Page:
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Use of online tracking technologies by HIPAA covered entities and business associates

Press releases may be edited for formatting or style | March 21, 2024

Website or mobile app owners may use tracking technologies developed internally or those developed by third parties. Generally, tracking technologies developed by third parties (e.g., tracking technology vendors) send information directly to the third parties who developed such technologies and may continue to track users and gather information about them even after they navigate away from the original website to other websites. This Bulletin focuses on regulated entities’ obligations when using third party tracking technologies.

How do the HIPAA Rules apply to regulated entities’ use of tracking technologies?

Some regulated entities may be disclosing a variety of information to tracking technology vendors through tracking technologies placed on the regulated entity’s website or mobile app, such as information that the individual types or selects when they use regulated entities’ websites or mobile apps. The information disclosed might include an individual’s medical record number, home or email address, or dates of appointments, as well as an individual’s IP address or geographic location, device IDs, or any unique identifying code.19 In some cases, the information disclosed may meet the definition of individually identifiable health information (IIHI),20 which is a necessary pre-condition for information to meet the definition of PHI when it is transmitted or maintained by a regulated entity.

IIHI collected on a regulated entity’s website or mobile app generally is PHI, even if the individual does not have an existing relationship with the regulated entity and even if the IIHI, such as in some circumstances IP address or geographic location, does not include specific treatment or billing information like dates and types of health care services.21 But the mere fact that an online tracking technology connects the IP address of a user’s device (or other identifying information) with a visit to a webpage addressing specific health conditions or listing health care providers is not a sufficient combination of information to constitute IIHI if the visit to the webpage is not related to an individual’s past, present, or future health, health care, or payment for health care.22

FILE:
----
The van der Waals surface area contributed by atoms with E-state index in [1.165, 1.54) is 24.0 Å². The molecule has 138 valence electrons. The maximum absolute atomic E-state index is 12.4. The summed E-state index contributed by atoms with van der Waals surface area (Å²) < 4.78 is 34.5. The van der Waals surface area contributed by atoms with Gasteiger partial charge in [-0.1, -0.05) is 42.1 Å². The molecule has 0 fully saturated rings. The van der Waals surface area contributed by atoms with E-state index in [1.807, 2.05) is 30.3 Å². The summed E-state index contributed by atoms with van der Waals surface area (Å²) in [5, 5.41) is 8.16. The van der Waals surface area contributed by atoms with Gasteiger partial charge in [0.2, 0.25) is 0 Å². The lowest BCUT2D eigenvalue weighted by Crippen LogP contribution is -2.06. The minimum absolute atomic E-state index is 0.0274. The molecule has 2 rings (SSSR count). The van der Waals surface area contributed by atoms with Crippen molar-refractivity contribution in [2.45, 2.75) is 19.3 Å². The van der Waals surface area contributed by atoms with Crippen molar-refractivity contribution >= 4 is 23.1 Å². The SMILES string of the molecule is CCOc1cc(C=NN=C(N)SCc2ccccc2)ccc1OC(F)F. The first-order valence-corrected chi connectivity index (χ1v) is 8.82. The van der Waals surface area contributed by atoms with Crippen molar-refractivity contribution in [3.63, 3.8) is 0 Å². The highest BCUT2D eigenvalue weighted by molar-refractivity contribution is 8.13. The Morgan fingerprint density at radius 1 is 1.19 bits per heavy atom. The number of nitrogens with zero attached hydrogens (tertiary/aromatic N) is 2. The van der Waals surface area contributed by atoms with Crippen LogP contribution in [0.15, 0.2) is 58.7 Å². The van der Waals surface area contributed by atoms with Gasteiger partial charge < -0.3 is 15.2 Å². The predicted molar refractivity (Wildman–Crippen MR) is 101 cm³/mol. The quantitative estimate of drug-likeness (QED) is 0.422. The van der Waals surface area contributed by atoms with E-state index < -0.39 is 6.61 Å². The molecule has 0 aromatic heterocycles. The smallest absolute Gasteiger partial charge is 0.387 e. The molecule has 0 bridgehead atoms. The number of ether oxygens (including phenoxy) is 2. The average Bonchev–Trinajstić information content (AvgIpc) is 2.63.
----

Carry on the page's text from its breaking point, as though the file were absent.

The information below highlights how the HIPAA Rules apply in the context of tracking on user-authenticated webpages and unauthenticated webpages, and within mobile apps.

Tracking on user-authenticated webpages

Regulated entities may have user-authenticated webpages, which require a user to log in before they are able to access the webpage, such as a patient or health plan beneficiary portal or a telehealth platform. Tracking technologies on a regulated entity’s user-authenticated webpages generally have access to PHI. Such PHI may include, for example, an individual’s IP address, medical record number, home or email addresses, dates of appointments, or other identifying information that the individual may provide when interacting with the webpage. Tracking technologies within user-authenticated webpages may even have access to an individual’s diagnosis and treatment information, prescription information, billing information, or other information within the portal. Therefore, a regulated entity must configure any user-authenticated webpages that include tracking technologies to allow such technologies to only use and disclose PHI in compliance with the HIPAA Privacy Rule and must ensure that the electronic protected health information (ePHI)23 collected through its website is protected and secured in accordance with the HIPAA Security Rule.24

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